In the test, they actually kind of shuffled it. Some people they kept at the original percentage that they calculated, others they adjusted artificially. That’s where they would tell someone who was maybe a 90% that they actually had a 60% compatibility or 30% compatibility or any combination thereof. They then looked at whether those people initially reached out and then, also, if they continued to converse four times. So they had to have had back and forth messages four times.

What they found was that the odds of sending one message went up a little bit depending on how much they showed the match rate to be. But the odds that they sent four messages, given that they sent the first message, were almost double if they showed that they were a 90% match even though they were actually a 30% match.

It really speaks to what we talked about in the last episode which is anchoring bias because they’ve provided this piece of information, that they’re highly compatible, as a starting point to this communication – to having people reach out. And as they continue to see if that’s true as these two people communicate, if they really do feel 90% compatible, it’s testing that first piece of information. But because they were initially told that they’re a high match rate, they absolutely continued to message more.

Marie: So then if they had that anchoring bias from OKCupid that this person is a 90% match even, though they only had 30% compatibility in OKCupid’s true algorithm, because they had the anchoring bias – because they had this perception that they were 90% match, they were much more likely to continue to do the conversation.

Lexy: Yeah. They were more likely to reach out and they were more likely to pursue it thinking that they should. It’s interesting because there’s a certain amount of speaking of a confirmation bias. A confirmation bias is when you have a perception of something and you want to find information that confirms that perception. How many of those conversations were people looking to see how they were compatible? How they were so much more compatible than it seemed to be – or if they actually were relatively compatible. Who knows?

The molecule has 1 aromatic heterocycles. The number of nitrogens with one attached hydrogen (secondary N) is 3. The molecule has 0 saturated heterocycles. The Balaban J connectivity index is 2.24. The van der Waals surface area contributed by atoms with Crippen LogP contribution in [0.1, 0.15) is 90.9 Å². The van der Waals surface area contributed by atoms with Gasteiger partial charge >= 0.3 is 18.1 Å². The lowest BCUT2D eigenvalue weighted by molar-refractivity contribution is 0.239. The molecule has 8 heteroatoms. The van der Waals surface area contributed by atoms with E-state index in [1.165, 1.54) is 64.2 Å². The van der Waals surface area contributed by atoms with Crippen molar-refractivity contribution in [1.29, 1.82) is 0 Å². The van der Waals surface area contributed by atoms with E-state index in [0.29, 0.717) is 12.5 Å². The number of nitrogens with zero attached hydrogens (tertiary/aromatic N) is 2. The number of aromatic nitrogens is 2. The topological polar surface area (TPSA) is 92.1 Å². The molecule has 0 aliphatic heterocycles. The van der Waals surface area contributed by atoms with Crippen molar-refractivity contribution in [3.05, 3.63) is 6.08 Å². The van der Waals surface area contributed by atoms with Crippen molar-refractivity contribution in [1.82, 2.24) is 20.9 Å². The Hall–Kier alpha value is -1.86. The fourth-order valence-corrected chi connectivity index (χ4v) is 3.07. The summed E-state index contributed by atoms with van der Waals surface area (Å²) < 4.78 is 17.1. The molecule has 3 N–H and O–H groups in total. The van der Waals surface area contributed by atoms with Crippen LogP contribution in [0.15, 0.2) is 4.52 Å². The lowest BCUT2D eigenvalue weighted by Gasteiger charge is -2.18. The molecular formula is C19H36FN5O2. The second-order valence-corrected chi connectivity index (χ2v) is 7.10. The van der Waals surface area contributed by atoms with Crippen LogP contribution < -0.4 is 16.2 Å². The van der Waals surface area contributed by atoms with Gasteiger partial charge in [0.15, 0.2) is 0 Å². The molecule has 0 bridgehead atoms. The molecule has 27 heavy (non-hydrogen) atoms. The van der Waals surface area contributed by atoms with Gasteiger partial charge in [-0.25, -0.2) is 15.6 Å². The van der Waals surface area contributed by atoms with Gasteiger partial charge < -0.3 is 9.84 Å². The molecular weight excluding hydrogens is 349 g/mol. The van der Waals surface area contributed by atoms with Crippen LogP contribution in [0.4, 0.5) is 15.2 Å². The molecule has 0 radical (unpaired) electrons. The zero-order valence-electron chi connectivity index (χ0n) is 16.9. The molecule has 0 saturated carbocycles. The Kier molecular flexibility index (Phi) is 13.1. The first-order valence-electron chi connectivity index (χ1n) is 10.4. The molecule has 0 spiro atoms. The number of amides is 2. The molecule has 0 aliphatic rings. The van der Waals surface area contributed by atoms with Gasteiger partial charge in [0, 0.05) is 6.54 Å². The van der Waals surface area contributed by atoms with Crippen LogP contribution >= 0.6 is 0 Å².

The news of this particular experiment came out not long after another very famous experiment that Facebook had done. The real ethical dilemma that happened here kind of was two-fold. One is they didn’t tell people in advance that they were doing this.

After the experiment was over, they sent an email communication to those people who had connected. It indicated to them “hey, by the way there, was a glitch in the algorithm that caused it to accidentally tell you that this person was whatever percent compatible. The true compatibility is this other percentage. This has been resolved now. Sorry for any inconvenience.” Didn’t actually say “hey, we’re experimenting on you.” It masked it in this software bug kind of language.

Marie: Which I think is also an interesting question because then it gives you actually another potential anchoring bias. If you had been pursuing a conversation with somebody that you would normally only have a 30% match with, you had thought it was 90% but then you get this email saying “hey, they were supposed to be 30%” – do you continue the conversations if they had been going well? Or do you say “I thought there was something weird. Yeah.” And you drop it.

So it’s almost like they did two experiments. We’re going to give you this anchoring bias and we’re going to take this anchoring bias away. What are you going to do?

Lexy: You know, I want that data. I want to see what happened afterwards. Unfortunately, it hasn’t been released, as far as I can tell.

The other side of that though was that, after this big kerfuffle with Facebook and the fact that Facebook basically got called on the carpet for having experimented on people, OKCupid’s co-founder, Christian Rudder drafted this blog post that basically said “look, everybody focuses tests on people. Just deal with it. You’re part of the internet.”

And that’s true… Being in marketing analytics and, I know, Marie, in content marketing it happens all the time. But we think of a lot of these tests as benign. How many content tests do you do in a week?